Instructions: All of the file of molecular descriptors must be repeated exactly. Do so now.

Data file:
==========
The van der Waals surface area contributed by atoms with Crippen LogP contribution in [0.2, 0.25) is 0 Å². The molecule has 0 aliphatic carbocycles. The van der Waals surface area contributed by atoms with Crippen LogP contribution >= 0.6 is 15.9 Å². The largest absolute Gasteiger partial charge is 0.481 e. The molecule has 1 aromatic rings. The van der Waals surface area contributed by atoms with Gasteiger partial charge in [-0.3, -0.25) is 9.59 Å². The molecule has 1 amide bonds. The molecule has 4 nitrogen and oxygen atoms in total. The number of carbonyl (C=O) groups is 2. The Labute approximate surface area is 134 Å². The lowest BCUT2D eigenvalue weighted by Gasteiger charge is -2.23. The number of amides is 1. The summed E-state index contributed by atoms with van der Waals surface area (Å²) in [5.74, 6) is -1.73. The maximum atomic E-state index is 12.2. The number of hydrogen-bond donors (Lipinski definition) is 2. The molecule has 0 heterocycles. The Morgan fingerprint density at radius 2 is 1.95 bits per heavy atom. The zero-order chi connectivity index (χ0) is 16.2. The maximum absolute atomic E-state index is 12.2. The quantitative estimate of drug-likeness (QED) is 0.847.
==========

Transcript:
The van der Waals surface area contributed by atoms with Crippen LogP contribution in [0.2, 0.25) is 0 Å². The molecule has 0 aliphatic carbocycles. The van der Waals surface area contributed by atoms with Crippen LogP contribution >= 0.6 is 15.9 Å². The largest absolute Gasteiger partial charge is 0.481 e. The molecule has 1 aromatic rings. The van der Waals surface area contributed by atoms with Gasteiger partial charge in [-0.3, -0.25) is 9.59 Å². The molecule has 1 amide bonds. The molecule has 4 nitrogen and oxygen atoms in total. The number of carbonyl (C=O) groups is 2. The Labute approximate surface area is 134 Å². The lowest BCUT2D eigenvalue weighted by Gasteiger charge is -2.23. The number of amides is 1. The summed E-state index contributed by atoms with van der Waals surface area (Å²) in [5.74, 6) is -1.73. The maximum atomic E-state index is 12.2. The number of hydrogen-bond donors (Lipinski definition) is 2. The molecule has 0 heterocycles. The Morgan fingerprint density at radius 2 is 1.95 bits per heavy atom. The zero-order chi connectivity index (χ0) is 16.2. The maximum absolute atomic E-state index is 12.2. The quantitative estimate of drug-likeness (QED) is 0.847.